21. the thing with LTO is that you save lots of manual work on long term storage because it does not need to be checked and migrated as often as most other formats. So it is well worth the time and initial expense if you want to save the data for 5 or 10 years or more. setting up an LTO workstation surely takes some time and research but once it is setup, you only need to do some minor maintenance UNLESS YOU UPDATE SOFTWARE (which may lead to catastrophic chain reaction and you need to do everything again and possibly purchase some new hardware or restore the OS to previous version before getting it running again). So it works reliably as long as you can keep the system as is and reserve it only for LTO use. I think the worst you can do is to try to use the same computer for video editing or gaming AND lto use because the editing software and games need constant updates but the LTO setup does not want any updates ever and you will risk running into problems then. Additionally you can't do much anything else with the computer when it's reading or writing LTO so your beloved editing computer may be unavailable for a day or more if you are doing large backup with it. Not very ideal if you need it for actual work. Just get a separate computer for the LTO and you'll be fine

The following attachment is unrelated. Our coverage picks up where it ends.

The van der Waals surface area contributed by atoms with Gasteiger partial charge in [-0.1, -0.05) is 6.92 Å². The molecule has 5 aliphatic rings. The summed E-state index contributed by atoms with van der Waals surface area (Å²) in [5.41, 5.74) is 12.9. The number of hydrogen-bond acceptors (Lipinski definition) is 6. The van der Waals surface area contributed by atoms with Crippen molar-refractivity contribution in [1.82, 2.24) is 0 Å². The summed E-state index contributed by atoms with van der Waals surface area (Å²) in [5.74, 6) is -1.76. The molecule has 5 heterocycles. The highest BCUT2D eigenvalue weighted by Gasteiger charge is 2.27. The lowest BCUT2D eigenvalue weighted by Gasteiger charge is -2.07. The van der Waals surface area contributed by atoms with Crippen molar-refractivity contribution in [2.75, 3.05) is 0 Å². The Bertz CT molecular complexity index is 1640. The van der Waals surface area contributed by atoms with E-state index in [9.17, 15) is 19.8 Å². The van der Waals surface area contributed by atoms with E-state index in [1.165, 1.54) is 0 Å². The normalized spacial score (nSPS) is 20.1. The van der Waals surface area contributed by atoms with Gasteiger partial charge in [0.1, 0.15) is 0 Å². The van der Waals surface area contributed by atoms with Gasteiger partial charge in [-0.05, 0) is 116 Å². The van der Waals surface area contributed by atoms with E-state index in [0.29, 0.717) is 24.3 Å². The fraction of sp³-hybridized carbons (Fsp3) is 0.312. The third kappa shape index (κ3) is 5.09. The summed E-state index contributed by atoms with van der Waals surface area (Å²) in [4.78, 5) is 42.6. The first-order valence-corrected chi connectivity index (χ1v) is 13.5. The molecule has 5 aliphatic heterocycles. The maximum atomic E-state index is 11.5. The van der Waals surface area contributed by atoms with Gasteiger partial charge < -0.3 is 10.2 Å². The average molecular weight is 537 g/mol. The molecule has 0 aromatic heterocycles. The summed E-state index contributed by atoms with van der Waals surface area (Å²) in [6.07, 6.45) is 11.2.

22. The issue with LTO drives has traditionally been that you need to choose all the kit at the same time: The LTO drive itself, the interface card (traditionally SAS with couple of connector version options) , the possible conversion box to house the interface card if the computer does not have pci-e slots available or the system needs to be changed between computers, then the software you use for doing backups to the LTO (do you use ltfs which may not be the most reliable option for long term storage as backwards compatibility is not guaranteed if you update something, OR do you use a proprietary format which is intentionally kept the same all the time to ensure backwards compatibility but then you may need to buy new version of the software if you update the operating system. I used BRU PE for making LTO backups for the reason that it can be easily read long time in the future... but updating the operating system would have necessitated updating BRU version and purchasing new license so was not possible to update the OSX without paying like 700usd or so) . Additionally there is the operating system which may become incompatible with the drivers or the LTO backup software if you update it and you never know what pisses off the drivers or software so the best advice is "for the love of God, NEVER update anything in the middle of the project" as it may take a week to get it back up and running again if you mess it up badly. System drive backup clones are handy in case an update messes up the LTO stuff because you can then restore the whole system easily to the state which you know is working correctly. There may be compatibility issues between the LTO drive <> connector like SAS <> interface card like SAS to pcie <> the possible encosure if you need to convert the pcie to for example Thunderbolt3 <> the drivers running the LTO drive, the interface card and the possible enclosure <> the operating system <> the LTO backup software . The exact reason why people see it difficult is because there is so much variables which can go wrong and it is not immediately apparent what is compatible with which and you need to do some research before ordering anything because you may never get it working if you have the wrong parts which are not fully compatible with each other. The research will take at least couple of weeks or up to a month and then it takes from couple of days to a week to get the system up and running if all the components are compatible with each other. My setup for writing and reading LTO5 tapes was a older external Tandberg LTO5 drive which was connected via sas cable to a pci-e sas card which was mounted inside a pci-e to thunderbolt2 enclosure. That was connected to an iMac with thunderbolt2 cable and I used BRU PE for making the backups. data was usually read from / written to (6hdd) Pegasos2R6 tb2 raid enclosures to get enough r/w speed to keep up with the LTO drive. I could relatively easily move the whole raid box between computers or swap the hdd drives inside to move the data between systems. I normally needed at least 4 hdd's in raid to get enough read speed to save tape when writing to LTO. It was possible to use single drives too but I needed something like about 20% or 25% more tape for the same data then.